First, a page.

In his March 11, 2010 State of the Union Address, President Obama announced National Export Initiative goals to double U.S. exports and create 2 million jobs over the next 5 years.
During 2009, America’s recovery in international trade had already gained traction.
The U.S. trade deficit fell 37.4% to US$500.9 million from $800 million in 2008. America also generated trade surpluses with 142 of the 233 countries and territories that exchange exported and imported goods with the U.S. in 2009.
Top 10 U.S. Trade Surplus Amounts by Country
Listed below are the top 10 U.S. trade surplus amounts by trade partner country in 2009.
- Hong Kong … US$17.6 billion American trade surplus (up 15.9% from 2008)
- Netherlands … $16.2 billion (down 14.9%)
- Australia … $11.6 billion (down 2.5%)
- United Arab Emirates … $10.6 billion (down 26.6%)
- Belgium … $7.8 billion (down 32.7%)
- Singapore … $6.6 billion (down 48.8%)
- Brazil … $6.1 billion (up 148.9%)
- Panama … $4.1 billion (down 10.6%)
- Turkey … $3.43 billion (down 40.9%)
- Chile … $3.41 billion (down 12.5%).
Hong Kong imports were responsible for America’s largest trade surplus amount last year. Hong Kong imports of American aircraft and spacecraft, diamonds and computer processors contributed the most to America’s trade surplus.
Netherland’s top 3 imports that boosted U.S. trade profits the most were petroleum oils, medications as well as American aerospace products.
U.S. exports of aircraft and spacecraft resulted in a $1.5 billion trade surplus with Australia, followed by American gold shipments to the Land Down Under at $878 million.
United Arab Emirates paid $3.1 billion towards the U.S. trade surplus through imported aircraft and spacecraft purchases. The U.S. also had net sales for passenger vehicles to the UAE of $448.7 million.
Top 10 U.S. Fastest-Growing Trade Surplus Amounts by Country
Smaller trading partners dominate the list of top 10 fastest-growing contributors to America’s bottom line in international trade.
- Mayotte … US$1.1 million American trade surplus (up 2,602.2% from 2008)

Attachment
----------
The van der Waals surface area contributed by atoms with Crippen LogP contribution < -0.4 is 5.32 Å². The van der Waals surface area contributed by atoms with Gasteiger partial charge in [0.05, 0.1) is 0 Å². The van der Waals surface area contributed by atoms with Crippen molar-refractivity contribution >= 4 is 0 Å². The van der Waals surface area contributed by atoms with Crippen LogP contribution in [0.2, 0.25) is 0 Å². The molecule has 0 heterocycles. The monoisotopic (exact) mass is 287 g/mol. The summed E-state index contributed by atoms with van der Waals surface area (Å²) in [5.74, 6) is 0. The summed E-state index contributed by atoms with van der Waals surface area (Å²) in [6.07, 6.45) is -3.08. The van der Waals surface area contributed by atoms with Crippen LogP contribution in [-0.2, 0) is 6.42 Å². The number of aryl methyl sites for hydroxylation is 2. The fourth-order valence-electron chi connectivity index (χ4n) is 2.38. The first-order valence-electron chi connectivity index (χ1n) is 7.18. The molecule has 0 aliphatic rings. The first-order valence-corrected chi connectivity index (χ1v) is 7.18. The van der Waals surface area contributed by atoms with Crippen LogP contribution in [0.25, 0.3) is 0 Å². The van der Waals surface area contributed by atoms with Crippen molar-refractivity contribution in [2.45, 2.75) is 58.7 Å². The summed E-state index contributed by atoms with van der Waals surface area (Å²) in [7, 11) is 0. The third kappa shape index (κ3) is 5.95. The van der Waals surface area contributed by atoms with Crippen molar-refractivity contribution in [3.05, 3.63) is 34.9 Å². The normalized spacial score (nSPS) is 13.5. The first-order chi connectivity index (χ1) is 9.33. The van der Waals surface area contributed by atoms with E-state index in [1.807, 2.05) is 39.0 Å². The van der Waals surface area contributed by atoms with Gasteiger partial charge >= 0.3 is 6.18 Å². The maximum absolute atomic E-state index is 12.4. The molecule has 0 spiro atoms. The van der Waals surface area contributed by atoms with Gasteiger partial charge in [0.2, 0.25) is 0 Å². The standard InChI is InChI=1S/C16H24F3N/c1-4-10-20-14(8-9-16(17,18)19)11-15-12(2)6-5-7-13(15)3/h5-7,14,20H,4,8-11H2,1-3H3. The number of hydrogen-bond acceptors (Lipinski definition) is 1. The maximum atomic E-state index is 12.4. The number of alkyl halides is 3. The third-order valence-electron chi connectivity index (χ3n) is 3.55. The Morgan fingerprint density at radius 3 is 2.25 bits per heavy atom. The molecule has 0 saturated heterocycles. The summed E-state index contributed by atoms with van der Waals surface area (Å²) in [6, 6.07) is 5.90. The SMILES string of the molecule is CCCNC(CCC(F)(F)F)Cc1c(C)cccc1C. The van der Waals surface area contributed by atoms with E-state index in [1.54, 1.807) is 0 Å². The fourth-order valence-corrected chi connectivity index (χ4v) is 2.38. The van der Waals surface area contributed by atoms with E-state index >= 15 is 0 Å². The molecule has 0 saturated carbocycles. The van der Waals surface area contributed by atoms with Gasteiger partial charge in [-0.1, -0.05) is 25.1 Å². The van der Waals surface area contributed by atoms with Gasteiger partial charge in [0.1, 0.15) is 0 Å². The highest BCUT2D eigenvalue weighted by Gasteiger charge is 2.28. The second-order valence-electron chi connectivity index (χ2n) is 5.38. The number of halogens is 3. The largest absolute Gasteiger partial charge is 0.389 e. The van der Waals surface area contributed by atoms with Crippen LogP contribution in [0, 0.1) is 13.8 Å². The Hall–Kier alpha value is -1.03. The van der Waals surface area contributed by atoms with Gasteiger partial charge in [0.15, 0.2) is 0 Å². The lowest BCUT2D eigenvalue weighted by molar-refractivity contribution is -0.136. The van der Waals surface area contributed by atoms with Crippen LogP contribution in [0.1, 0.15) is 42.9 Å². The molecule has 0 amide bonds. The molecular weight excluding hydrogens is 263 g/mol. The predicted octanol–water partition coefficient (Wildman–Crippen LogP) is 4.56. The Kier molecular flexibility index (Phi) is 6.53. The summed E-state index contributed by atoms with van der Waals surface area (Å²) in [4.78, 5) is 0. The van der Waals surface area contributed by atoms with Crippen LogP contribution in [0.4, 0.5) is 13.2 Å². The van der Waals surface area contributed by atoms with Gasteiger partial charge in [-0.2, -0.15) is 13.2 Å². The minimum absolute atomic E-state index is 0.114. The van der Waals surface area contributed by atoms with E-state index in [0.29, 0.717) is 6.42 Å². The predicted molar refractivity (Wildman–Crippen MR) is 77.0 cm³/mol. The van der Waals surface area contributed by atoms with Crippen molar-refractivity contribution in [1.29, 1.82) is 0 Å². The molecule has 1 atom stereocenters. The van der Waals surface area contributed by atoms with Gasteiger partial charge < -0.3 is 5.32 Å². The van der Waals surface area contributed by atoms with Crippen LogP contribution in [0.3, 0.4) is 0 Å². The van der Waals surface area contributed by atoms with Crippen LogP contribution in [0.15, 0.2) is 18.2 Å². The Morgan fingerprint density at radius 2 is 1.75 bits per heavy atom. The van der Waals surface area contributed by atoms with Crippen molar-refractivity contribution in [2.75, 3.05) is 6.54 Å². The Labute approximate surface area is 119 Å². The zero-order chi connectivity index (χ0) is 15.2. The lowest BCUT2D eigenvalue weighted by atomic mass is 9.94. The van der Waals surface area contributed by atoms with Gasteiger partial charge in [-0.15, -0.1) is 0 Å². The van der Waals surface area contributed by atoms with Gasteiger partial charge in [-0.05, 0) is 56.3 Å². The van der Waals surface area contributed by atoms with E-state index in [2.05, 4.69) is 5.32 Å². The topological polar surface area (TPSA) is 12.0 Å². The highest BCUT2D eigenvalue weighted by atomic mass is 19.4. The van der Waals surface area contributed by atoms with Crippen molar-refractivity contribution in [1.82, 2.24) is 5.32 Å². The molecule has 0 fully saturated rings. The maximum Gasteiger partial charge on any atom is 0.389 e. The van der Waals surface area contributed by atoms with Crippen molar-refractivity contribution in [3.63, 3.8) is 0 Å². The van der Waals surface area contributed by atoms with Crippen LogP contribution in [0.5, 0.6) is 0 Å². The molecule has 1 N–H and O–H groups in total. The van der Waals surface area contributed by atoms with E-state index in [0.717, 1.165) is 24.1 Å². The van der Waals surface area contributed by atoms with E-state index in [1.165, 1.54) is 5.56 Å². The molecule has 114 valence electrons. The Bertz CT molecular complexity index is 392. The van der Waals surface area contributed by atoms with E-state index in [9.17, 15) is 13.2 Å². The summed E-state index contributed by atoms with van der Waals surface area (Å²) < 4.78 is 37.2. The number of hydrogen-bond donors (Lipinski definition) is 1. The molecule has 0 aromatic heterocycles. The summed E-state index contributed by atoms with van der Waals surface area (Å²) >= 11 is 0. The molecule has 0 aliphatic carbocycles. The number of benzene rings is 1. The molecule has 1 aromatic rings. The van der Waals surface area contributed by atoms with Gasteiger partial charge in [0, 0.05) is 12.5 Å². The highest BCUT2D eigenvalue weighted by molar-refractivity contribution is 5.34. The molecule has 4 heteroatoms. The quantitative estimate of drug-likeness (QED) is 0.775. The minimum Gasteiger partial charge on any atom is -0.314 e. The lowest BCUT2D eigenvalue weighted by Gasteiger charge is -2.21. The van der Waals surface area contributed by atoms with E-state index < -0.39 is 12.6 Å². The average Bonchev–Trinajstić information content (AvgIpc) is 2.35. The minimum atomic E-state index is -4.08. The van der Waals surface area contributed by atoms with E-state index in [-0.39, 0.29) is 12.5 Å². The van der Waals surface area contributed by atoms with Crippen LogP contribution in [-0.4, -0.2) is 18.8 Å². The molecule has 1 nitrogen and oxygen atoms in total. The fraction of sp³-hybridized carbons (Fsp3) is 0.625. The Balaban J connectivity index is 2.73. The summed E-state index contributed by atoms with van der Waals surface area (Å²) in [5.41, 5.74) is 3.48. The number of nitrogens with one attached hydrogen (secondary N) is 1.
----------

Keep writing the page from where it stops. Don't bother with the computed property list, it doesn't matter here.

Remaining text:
- Heard Island and McDonald Islands … $7.1 million (up 2,282.7%)
- Marshall Islands …. $63.9 million (up 992%)
- Mongolia … $25.7 million (up 475%)
- Afghanistan … $1.4 billion (up 251.5%)
- Kenya … $373.8 million (185.7%)
- Niue … $1.2 million (up 173.8%)
- Brazil … $6.1 billion (up 148.9%)
- Uganda … $88.2 million (up 146.2%)
- Peru … $733.1 million (up 123.6%).
The tiny French island of Mayotte located between Mozambique and Madagascar had the greatest percentage gain in adding to America’s trade surplus by country. Leading the most profitable U.S. exports to Mayotte were paper, women’s cotton trousers and cotton seeds.
Described in the CIA World Factbook as Australia’s uninhabited and sub-Arctic islands, Heard Island and McDonald Islands racked up $6.5 million in charges for imported optical media from the U.S.
Previously owned by the U.S. and located between Hawaii and Australia, Marshall Islands imported $43.9 million worth of made-in-USA aircraft and spacecraft in 2009. Imported modems, switches, routers and similar communication equipment also posted major gains. Some areas in the Marshall Islands are used for U.S. missile tests.
Among better-known importing countries, Afghanistan importers were major buyers of American-made special purpose vehicles, larger passenger cars and parts for airplanes and helicopters.
Brazil is the most heavily populated country on either of the above lists. Top U.S. exports to Brazil that account for the greatest trade surplus contributions include American aerospace products, coal and computer parts and accessories.
Meeting National Export Initiative Goals by Country
From the world’s fifth-largest country Brazil (population 198.7 million) to uninhabited sub-Arctic territories, the U.S. made major gains in establishing trade balances in 2009.
The U.S. has established competitive advantages and demand for its exported products. American exporters are set to improve their trade balance report cards in 2010 as the global economy continues to improve.